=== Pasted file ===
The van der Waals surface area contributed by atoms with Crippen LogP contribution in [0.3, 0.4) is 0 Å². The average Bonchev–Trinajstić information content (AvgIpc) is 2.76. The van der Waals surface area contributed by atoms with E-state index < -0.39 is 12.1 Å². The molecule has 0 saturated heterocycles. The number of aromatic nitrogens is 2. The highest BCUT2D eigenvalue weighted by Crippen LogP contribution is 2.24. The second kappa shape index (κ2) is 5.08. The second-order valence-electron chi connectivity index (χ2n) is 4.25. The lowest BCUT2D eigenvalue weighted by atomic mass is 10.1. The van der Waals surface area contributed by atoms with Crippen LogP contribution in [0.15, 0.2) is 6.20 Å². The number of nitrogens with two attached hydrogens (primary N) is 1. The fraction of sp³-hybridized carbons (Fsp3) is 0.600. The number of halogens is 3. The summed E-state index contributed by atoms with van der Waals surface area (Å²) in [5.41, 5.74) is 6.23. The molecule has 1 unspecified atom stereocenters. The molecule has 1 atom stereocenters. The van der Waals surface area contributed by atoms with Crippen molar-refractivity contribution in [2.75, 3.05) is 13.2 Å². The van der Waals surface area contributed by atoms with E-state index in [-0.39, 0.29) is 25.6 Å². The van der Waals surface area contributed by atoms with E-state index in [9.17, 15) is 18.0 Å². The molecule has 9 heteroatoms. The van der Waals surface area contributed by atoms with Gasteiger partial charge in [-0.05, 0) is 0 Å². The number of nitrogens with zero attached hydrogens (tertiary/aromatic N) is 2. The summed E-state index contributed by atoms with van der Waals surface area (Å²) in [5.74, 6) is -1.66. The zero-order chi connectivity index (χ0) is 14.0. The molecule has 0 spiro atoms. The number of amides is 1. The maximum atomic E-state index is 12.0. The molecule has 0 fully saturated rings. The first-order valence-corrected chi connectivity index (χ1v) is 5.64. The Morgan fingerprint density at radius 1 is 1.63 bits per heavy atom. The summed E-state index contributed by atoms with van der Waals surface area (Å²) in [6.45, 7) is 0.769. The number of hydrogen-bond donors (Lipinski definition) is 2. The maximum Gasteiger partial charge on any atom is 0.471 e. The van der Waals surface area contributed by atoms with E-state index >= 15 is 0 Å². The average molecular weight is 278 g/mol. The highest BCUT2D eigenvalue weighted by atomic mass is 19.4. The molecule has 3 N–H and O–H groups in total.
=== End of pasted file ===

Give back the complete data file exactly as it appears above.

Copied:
The van der Waals surface area contributed by atoms with Crippen LogP contribution in [0.3, 0.4) is 0 Å². The average Bonchev–Trinajstić information content (AvgIpc) is 2.76. The van der Waals surface area contributed by atoms with E-state index < -0.39 is 12.1 Å². The molecule has 0 saturated heterocycles. The number of aromatic nitrogens is 2. The highest BCUT2D eigenvalue weighted by Crippen LogP contribution is 2.24. The second kappa shape index (κ2) is 5.08. The second-order valence-electron chi connectivity index (χ2n) is 4.25. The lowest BCUT2D eigenvalue weighted by atomic mass is 10.1. The van der Waals surface area contributed by atoms with Crippen LogP contribution in [0.15, 0.2) is 6.20 Å². The number of nitrogens with two attached hydrogens (primary N) is 1. The fraction of sp³-hybridized carbons (Fsp3) is 0.600. The number of halogens is 3. The summed E-state index contributed by atoms with van der Waals surface area (Å²) in [5.41, 5.74) is 6.23. The molecule has 1 unspecified atom stereocenters. The molecule has 1 atom stereocenters. The van der Waals surface area contributed by atoms with Crippen molar-refractivity contribution in [2.75, 3.05) is 13.2 Å². The van der Waals surface area contributed by atoms with E-state index in [-0.39, 0.29) is 25.6 Å². The van der Waals surface area contributed by atoms with E-state index in [9.17, 15) is 18.0 Å². The molecule has 9 heteroatoms. The van der Waals surface area contributed by atoms with Gasteiger partial charge in [-0.05, 0) is 0 Å². The number of nitrogens with zero attached hydrogens (tertiary/aromatic N) is 2. The summed E-state index contributed by atoms with van der Waals surface area (Å²) in [5.74, 6) is -1.66. The zero-order chi connectivity index (χ0) is 14.0. The molecule has 0 spiro atoms. The number of amides is 1. The maximum atomic E-state index is 12.0. The molecule has 0 fully saturated rings. The first-order valence-corrected chi connectivity index (χ1v) is 5.64. The Morgan fingerprint density at radius 1 is 1.63 bits per heavy atom. The summed E-state index contributed by atoms with van der Waals surface area (Å²) in [6.45, 7) is 0.769. The number of hydrogen-bond donors (Lipinski definition) is 2. The maximum Gasteiger partial charge on any atom is 0.471 e. The van der Waals surface area contributed by atoms with E-state index >= 15 is 0 Å². The average molecular weight is 278 g/mol. The highest BCUT2D eigenvalue weighted by atomic mass is 19.4. The molecule has 3 N–H and O–H groups in total.